The marketing work for each brand, product, or service will need its own specific goal and KPI(s) in step one. Separate audience research and persona development will need to be performed for each distinct audience in step two. So, for a larger company, such as the one described above, parts of steps 3-8 below will often need to be done, say, six times, once for each audience of each product.

However, the complexity does not end there.

Online and offline is the same thing

Essentially, as more and more human activity occurs online, we are rapidly approaching a point where the offline and online worlds are merging into the same space. “Traditional” and “online” marketing are all collectively becoming simply “marketing.”

Above is our modern version of traditional communications and marketing theory. A sender decides upon a message; the message is packaged into a piece of content; the content is transmitted via a desired channel; and the channel delivers the content to the receiver. Marketing is essentially sending a message that is packaged into a piece of content to a receiver via a channel. The rest is just details.

As Google becomes smarter and smarter, marketers will need to stop thinking only about SEO and think more like, well, marketers. Mad Men’s Don Draper, the subject of the meme at the top of the page, would best the performance of any link builder today because he understood how to gain mass publicity and coverage, both of which have always been more important than just building links here and there. The best and greatest numbers of links come naturally as a result of good marketing and not as a result of any direct linkbuilding. In the 2014 Linkbuilding Surveypublished on Moz, most of the (good) tactics that were described in the post – such as “content plus outreach” – are PR by another name.

At SMX West 2014 (where I gave a talk on SEO and PR strategy), Rand Fishkin took to the main stage to discuss what the future holds for SEO. Starting at 6:30 in the video above, he argued that there will soon be a bias towards brands in organic search. (For an extensive discussion of this issue, I’ll refer you to Bryson Meunier’s essay at Search Engine Land.) I agree that it will soon become crucial to use PR, advertisingand publicity to build a brand, but that action is something the Don Drapers of the world had already known to do long before the Internet had ever existed.

But things are changing

The process that I have outlined above is a little vague on purpose. The lines between SEO and PR are increasingly blurring as online and offline marketing becomes more and more integrated. For example, take this very post: is it me doing SEO or PR for our agency (while first and foremost aiming to help the readers)? The answer: Yes.

In a Moz post by Jason Acidre on SEO and brand building, I commented with the following:

Say, 10 years ago, “SEOs” were focused on techie things: keyword research, sitemaps, site hierarchy, site speed, backlinks, and a lot more. Then, as Google became smarter and the industry become more and more mature, “SEOs” woke up one day and realized that online marketers need to think, you know, like marketers. Now, I get the sense that digital marketers are trying to learn all about traditional marketing as much as possible because, in the end, all marketing is about people — not machines and algorithms. What the f&*# is a positioning statement? What is a pitch? I just wish “SEOs” had done this from the beginning.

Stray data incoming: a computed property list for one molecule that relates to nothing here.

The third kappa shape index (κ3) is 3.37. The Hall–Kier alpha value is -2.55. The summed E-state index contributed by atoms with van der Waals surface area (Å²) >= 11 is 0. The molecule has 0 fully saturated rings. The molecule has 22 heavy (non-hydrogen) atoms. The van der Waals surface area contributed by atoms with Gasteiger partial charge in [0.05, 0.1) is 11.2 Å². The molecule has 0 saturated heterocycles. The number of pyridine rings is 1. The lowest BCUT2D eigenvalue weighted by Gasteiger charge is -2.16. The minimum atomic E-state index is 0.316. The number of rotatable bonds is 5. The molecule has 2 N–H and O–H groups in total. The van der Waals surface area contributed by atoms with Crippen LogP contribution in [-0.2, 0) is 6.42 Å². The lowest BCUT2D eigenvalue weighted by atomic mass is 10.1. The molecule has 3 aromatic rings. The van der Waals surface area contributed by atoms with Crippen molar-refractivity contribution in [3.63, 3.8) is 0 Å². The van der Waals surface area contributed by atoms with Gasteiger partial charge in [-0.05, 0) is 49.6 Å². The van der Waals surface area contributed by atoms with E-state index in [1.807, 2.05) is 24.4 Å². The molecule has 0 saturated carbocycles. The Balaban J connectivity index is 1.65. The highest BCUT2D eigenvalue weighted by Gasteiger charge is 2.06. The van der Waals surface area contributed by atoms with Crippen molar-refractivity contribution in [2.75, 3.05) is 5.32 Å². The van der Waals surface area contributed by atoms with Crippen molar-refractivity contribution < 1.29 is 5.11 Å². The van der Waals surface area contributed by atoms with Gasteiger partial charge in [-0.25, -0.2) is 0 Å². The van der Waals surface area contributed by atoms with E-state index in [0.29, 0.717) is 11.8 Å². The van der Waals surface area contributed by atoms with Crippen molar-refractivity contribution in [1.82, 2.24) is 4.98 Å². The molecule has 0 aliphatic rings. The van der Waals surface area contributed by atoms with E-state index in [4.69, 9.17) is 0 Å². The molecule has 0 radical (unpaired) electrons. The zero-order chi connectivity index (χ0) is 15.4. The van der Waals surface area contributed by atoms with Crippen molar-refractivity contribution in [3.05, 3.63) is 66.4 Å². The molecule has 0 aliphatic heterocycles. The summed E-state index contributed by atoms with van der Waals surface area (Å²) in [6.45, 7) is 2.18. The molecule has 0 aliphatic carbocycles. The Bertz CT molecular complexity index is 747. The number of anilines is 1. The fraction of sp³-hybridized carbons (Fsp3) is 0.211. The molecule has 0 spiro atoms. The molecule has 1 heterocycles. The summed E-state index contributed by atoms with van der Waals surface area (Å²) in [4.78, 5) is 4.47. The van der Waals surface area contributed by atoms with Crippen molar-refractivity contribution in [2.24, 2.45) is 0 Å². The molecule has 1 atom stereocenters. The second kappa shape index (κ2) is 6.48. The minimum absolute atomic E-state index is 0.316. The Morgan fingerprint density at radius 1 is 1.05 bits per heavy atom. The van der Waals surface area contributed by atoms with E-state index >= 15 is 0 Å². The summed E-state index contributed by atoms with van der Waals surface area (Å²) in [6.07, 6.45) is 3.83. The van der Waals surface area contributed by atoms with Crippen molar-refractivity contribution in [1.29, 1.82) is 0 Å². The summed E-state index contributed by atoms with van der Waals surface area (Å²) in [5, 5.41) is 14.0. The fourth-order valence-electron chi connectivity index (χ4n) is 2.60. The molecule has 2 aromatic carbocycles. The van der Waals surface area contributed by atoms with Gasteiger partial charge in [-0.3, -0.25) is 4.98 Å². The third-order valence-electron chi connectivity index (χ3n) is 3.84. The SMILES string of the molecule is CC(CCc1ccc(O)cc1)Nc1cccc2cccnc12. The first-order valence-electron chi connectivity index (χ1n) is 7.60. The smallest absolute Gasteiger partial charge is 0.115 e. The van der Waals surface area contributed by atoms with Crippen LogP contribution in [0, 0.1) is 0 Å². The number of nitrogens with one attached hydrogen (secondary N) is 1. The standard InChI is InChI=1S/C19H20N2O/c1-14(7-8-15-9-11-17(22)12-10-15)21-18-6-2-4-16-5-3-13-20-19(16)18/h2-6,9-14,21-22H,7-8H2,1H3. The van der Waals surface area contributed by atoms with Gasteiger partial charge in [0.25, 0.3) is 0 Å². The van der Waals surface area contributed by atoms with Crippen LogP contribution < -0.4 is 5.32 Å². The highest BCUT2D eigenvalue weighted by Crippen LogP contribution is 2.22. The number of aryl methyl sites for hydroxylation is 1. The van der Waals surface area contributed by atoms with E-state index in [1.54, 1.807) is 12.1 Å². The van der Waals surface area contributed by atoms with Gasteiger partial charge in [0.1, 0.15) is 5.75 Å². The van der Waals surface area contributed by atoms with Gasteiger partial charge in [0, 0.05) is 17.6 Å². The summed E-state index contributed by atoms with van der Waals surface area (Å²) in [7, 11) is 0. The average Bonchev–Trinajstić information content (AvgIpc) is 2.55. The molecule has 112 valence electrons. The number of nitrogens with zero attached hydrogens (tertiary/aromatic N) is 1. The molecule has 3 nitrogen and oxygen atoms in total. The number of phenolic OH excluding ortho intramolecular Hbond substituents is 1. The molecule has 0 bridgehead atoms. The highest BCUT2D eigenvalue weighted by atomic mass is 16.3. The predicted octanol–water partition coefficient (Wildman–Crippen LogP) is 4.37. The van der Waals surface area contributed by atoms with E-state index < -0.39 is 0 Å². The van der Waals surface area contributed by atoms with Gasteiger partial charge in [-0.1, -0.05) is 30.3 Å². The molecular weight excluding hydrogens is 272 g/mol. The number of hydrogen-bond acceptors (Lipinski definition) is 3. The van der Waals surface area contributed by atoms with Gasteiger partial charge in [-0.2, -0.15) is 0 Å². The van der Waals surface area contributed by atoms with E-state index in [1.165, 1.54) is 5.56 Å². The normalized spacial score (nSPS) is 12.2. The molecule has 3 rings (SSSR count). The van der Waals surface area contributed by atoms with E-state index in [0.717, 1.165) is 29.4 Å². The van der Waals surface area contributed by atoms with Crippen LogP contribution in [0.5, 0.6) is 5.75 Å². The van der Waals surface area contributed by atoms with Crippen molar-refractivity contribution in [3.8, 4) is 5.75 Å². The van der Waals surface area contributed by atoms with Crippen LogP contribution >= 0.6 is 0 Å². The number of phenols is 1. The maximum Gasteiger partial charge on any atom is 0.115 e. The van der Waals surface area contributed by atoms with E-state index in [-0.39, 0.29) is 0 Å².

Of course, the same thing has been occurring in the inverse in the traditional marketing world. Traditional marketers have usually focused on these types of things: messaging documents, media lists, promotional campaigns, the 4 Ps, and SWOT analyses. Then, as more human activity moved to the Internet, they also woke up one day and saw an anarchic set of communications channels that operate under different sets of rules. Now, on the other end, I get the sense that traditional marketers are trying to learn as much as possible about SEO and digital marketing.  What the f&^% is a rel=canonical tag? What is Google+ authorship? I just wish traditional marketers had done this from the start.

In fact, such a separation between SEO and PR is quickly dying. Here is a simplified version of the marketing and communications process I outlined at the beginning:

Traditional marketers and communications professionals have used this process for decades, and almost everything that (the umbrella term of) SEO does can fit into one of these boxes. A message can appear in a newspaper article or in a blog post. Content can be a sales brochure or an e-book. A channel can be the television or Facebook. A lot of  technical and on-page SEO is simply good web development. The most-effective type of off-page SEO is just PR and publicity. Public-relations executives, as I have written elsewhere, can also learn to use analytics as yet another way to gauge results.

It all goes back to this tweet from Rand, which I cite in nearly every offline conversation with the marketing community:

SEO as an entity (sorry for the pun) unto itself is quickly dying. The more SEO entails, the more the umbrella term becomes useless in any meaningful context. For this reason, it is crucial that digital marketers learn as much as possible about traditional marketing and PR.

So, in the end, how does one integrate public relations and SEO? By simply doing good marketing.


Original Posted Date at http://moz.com: Nov 16, 2014 Posted by 
Credit Source:http://moz.com/blog/the-coming-integration-of-pr-and-seo